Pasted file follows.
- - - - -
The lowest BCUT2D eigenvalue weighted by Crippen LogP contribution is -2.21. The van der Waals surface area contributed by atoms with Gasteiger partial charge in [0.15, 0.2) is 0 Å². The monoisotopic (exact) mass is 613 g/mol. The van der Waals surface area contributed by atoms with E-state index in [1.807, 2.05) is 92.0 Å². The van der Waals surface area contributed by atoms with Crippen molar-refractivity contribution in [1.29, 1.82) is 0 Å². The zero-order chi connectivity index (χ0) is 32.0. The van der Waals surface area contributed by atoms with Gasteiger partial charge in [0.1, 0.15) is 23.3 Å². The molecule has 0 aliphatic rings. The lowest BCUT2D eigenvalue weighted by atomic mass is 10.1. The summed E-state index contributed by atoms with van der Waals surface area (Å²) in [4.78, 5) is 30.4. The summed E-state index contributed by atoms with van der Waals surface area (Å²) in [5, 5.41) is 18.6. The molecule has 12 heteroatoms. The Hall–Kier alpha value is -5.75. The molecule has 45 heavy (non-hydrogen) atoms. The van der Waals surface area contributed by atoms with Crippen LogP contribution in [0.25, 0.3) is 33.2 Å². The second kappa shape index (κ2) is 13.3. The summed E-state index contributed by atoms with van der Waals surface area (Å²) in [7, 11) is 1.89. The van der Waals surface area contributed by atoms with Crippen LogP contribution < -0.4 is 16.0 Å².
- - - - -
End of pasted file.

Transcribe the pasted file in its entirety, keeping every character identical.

The lowest BCUT2D eigenvalue weighted by Crippen LogP contribution is -2.21. The van der Waals surface area contributed by atoms with Gasteiger partial charge in [0.15, 0.2) is 0 Å². The monoisotopic (exact) mass is 613 g/mol. The van der Waals surface area contributed by atoms with E-state index in [1.807, 2.05) is 92.0 Å². The van der Waals surface area contributed by atoms with Crippen molar-refractivity contribution in [1.29, 1.82) is 0 Å². The zero-order chi connectivity index (χ0) is 32.0. The van der Waals surface area contributed by atoms with Gasteiger partial charge in [0.1, 0.15) is 23.3 Å². The molecule has 0 aliphatic rings. The lowest BCUT2D eigenvalue weighted by atomic mass is 10.1. The summed E-state index contributed by atoms with van der Waals surface area (Å²) in [4.78, 5) is 30.4. The summed E-state index contributed by atoms with van der Waals surface area (Å²) in [5, 5.41) is 18.6. The molecule has 12 heteroatoms. The Hall–Kier alpha value is -5.75. The molecule has 45 heavy (non-hydrogen) atoms. The van der Waals surface area contributed by atoms with Crippen LogP contribution in [0.25, 0.3) is 33.2 Å². The second kappa shape index (κ2) is 13.3. The summed E-state index contributed by atoms with van der Waals surface area (Å²) in [7, 11) is 1.89. The van der Waals surface area contributed by atoms with Crippen LogP contribution < -0.4 is 16.0 Å².